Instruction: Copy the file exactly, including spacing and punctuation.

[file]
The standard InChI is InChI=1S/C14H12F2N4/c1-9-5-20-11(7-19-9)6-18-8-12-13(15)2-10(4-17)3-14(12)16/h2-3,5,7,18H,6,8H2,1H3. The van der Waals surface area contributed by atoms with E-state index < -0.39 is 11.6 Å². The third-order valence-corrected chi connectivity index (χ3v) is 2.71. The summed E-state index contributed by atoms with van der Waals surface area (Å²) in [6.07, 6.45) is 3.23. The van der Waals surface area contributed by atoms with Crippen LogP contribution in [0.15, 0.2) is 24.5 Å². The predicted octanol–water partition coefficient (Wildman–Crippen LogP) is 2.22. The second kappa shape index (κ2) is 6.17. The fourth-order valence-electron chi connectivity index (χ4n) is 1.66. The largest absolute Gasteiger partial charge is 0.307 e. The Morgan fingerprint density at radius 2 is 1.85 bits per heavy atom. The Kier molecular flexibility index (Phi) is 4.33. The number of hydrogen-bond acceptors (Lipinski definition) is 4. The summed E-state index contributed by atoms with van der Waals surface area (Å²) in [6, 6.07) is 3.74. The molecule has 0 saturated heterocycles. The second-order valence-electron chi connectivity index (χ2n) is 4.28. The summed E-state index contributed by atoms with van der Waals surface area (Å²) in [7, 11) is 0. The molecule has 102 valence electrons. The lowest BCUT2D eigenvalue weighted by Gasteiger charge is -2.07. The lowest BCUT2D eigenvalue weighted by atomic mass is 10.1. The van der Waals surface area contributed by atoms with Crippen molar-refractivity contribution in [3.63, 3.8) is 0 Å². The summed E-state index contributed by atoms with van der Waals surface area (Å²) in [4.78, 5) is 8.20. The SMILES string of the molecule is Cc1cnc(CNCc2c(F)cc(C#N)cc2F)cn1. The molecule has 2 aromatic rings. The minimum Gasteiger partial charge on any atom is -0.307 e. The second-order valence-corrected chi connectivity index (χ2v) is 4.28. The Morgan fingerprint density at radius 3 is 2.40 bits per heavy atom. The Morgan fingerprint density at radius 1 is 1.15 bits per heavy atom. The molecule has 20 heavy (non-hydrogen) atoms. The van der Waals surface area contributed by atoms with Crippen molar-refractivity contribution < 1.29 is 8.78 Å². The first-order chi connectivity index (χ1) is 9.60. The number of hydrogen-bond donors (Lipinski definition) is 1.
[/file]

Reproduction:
The standard InChI is InChI=1S/C14H12F2N4/c1-9-5-20-11(7-19-9)6-18-8-12-13(15)2-10(4-17)3-14(12)16/h2-3,5,7,18H,6,8H2,1H3. The van der Waals surface area contributed by atoms with E-state index < -0.39 is 11.6 Å². The third-order valence-corrected chi connectivity index (χ3v) is 2.71. The summed E-state index contributed by atoms with van der Waals surface area (Å²) in [6.07, 6.45) is 3.23. The van der Waals surface area contributed by atoms with Crippen LogP contribution in [0.15, 0.2) is 24.5 Å². The predicted octanol–water partition coefficient (Wildman–Crippen LogP) is 2.22. The second kappa shape index (κ2) is 6.17. The fourth-order valence-electron chi connectivity index (χ4n) is 1.66. The largest absolute Gasteiger partial charge is 0.307 e. The Morgan fingerprint density at radius 2 is 1.85 bits per heavy atom. The Kier molecular flexibility index (Phi) is 4.33. The number of hydrogen-bond acceptors (Lipinski definition) is 4. The summed E-state index contributed by atoms with van der Waals surface area (Å²) in [6, 6.07) is 3.74. The molecule has 0 saturated heterocycles. The second-order valence-electron chi connectivity index (χ2n) is 4.28. The summed E-state index contributed by atoms with van der Waals surface area (Å²) in [7, 11) is 0. The molecule has 102 valence electrons. The lowest BCUT2D eigenvalue weighted by Gasteiger charge is -2.07. The lowest BCUT2D eigenvalue weighted by atomic mass is 10.1. The van der Waals surface area contributed by atoms with Crippen molar-refractivity contribution in [3.63, 3.8) is 0 Å². The summed E-state index contributed by atoms with van der Waals surface area (Å²) in [4.78, 5) is 8.20. The SMILES string of the molecule is Cc1cnc(CNCc2c(F)cc(C#N)cc2F)cn1. The molecule has 2 aromatic rings. The minimum Gasteiger partial charge on any atom is -0.307 e. The second-order valence-corrected chi connectivity index (χ2v) is 4.28. The Morgan fingerprint density at radius 3 is 2.40 bits per heavy atom. The Morgan fingerprint density at radius 1 is 1.15 bits per heavy atom. The molecule has 20 heavy (non-hydrogen) atoms. The van der Waals surface area contributed by atoms with Crippen molar-refractivity contribution < 1.29 is 8.78 Å². The first-order chi connectivity index (χ1) is 9.60. The number of hydrogen-bond donors (Lipinski definition) is 1.